While Bali is indeed an island, it is also a province that comprises a handful of smaller islands congregated off Bali island’s southeast coastline. Nusa Penida, Nusa Lembongan and Nusa Ceningan form a small cluster of just a 20-30-minute boat from Sanur – well worth the trip if you like surfing, exploring quiet roads and lying on paradise beaches with no crowds.
No need to order all your drinks neat – the ice in Bali is quality controlled by the local government. The tap water is not as belly friendly, unfortunately, so make sure you stay hydrated with bottled water.
If you have a refillable bottle, visit one of the participating businesses of Refill Bali for a cheap, or even free, refill and feel good about limiting your plastic waste!
Mounts Agung and Batur are the two towering peaks of Bali, and these dinosaurs are far from dormant.
Gunung Agung, as it is locally known, last erupted in 1963, killing around 1,500 people, and still makes its presence felt with occasional gassy belches.
Batur, meanwhile, last erupted in 2000, shooting ash into the air, but harming no one.
Nyepi, a Hindu celebration observed mainly in Bali, sees the entire island fall silent, with businesses closing and even the airport shutting up shop.
This ‘Day of Silence’ is seen as an opportunity for self-reflection, and its observation is enforced by pecalang – local security officers. Beaches and streets are closed to all – including tourists.
You do not have to go far to find a massage in Bali – the island has around 1,200 spas. Traditional Balinese massage is, of course, a must.
Characterized by long, not-too-firm strokes focused on pressure points, it’s influenced by Chinese and Indian traditions.
Not all popular tourist attractions are worth the crowds, but Tirta Empul water temple is a clear exception.
This is where locals – and some out-of-town pilgrims – come to undergo a lengthy purification ritual that involves bathing in fresh-water springs from a series of 30 water spouts.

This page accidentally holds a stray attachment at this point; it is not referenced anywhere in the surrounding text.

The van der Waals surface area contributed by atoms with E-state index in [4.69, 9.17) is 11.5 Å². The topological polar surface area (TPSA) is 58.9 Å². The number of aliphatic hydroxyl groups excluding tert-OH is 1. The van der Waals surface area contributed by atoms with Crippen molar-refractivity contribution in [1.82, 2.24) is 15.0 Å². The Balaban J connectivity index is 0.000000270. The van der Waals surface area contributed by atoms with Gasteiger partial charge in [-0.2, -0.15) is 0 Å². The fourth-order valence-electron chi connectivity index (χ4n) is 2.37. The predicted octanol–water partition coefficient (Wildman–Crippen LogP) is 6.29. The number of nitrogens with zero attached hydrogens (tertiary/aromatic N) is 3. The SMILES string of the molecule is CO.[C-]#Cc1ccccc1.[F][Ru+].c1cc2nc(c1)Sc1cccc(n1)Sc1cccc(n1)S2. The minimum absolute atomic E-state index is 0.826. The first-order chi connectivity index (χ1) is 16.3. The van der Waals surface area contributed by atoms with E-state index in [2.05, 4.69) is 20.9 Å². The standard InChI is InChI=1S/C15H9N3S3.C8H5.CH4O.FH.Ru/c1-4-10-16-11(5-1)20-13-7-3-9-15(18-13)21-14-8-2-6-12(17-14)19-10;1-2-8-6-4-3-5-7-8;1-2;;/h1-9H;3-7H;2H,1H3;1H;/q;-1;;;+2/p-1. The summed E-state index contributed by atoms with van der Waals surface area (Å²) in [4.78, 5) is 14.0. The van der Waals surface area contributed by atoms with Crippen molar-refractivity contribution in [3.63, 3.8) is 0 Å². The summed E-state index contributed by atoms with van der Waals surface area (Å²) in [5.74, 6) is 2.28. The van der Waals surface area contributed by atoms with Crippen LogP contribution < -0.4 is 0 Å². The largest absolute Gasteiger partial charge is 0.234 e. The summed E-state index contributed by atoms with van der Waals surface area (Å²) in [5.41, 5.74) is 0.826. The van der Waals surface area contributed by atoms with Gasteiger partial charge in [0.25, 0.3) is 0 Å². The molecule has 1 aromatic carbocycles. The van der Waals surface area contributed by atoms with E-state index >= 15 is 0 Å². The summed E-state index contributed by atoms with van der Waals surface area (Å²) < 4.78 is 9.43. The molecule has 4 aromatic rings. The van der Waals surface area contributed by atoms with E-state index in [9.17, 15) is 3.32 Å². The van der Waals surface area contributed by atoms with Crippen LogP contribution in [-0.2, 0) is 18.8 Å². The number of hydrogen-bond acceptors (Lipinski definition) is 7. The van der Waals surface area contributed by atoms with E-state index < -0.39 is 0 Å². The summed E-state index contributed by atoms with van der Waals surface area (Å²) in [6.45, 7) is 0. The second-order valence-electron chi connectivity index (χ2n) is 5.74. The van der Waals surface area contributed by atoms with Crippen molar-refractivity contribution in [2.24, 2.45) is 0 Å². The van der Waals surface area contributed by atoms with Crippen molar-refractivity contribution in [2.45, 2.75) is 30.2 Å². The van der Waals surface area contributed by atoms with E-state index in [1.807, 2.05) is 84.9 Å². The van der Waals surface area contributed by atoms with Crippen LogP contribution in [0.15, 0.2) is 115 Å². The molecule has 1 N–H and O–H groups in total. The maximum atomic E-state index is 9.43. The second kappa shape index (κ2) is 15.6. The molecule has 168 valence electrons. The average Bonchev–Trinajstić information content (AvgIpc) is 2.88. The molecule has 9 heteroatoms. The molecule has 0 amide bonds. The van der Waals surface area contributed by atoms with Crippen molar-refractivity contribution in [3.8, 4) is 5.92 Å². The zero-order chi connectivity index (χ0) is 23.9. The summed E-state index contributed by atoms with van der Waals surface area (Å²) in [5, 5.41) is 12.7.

The temple was founded in 962 AD and is dedicated to Vishnu.
Those iconic mountain rice terraces are more than just a photo opportunity.
They represent centuries of social and spiritual culture, having been developed in the 9th century as part of an irrigation system that siphons water from groundwater sources through water temples via a system of canals.
Self-sustaining and a virtually perfect model of eco-farming, subak is even recognized by UNESCO.
You don’t need to go to the Monkey Forest to have your phone stolen by a macaque – it could happen anywhere you see these cheeky critters.
Emboldened by travelers who feed them and take selfies with them, monkeys at any Bali tourist site may try to take your bag/hat/sunglasses/food.
Appreciate them from a distance, and remember that smiling at them with bared teeth is basically challenging one to fight you.
Bali has a long history of gold- and silver smithing, with skills passed down through generations of families.
Ubud and Sanur are just two areas where you can find galleries and boutiques that can custom-make a piece of gold or silver jewellery for you.
Some places also hold workshops, where you can craft your own creation.
Combining Hinduism with some Buddhist mythology, ancestral spirits, animism, (black) magic and indigenous deities, Balinese Hinduism has a higher than average number of gods.
This complex belief system results in an island with more than 20,000 shrines (pura), which is why it’s called the Island of the Gods.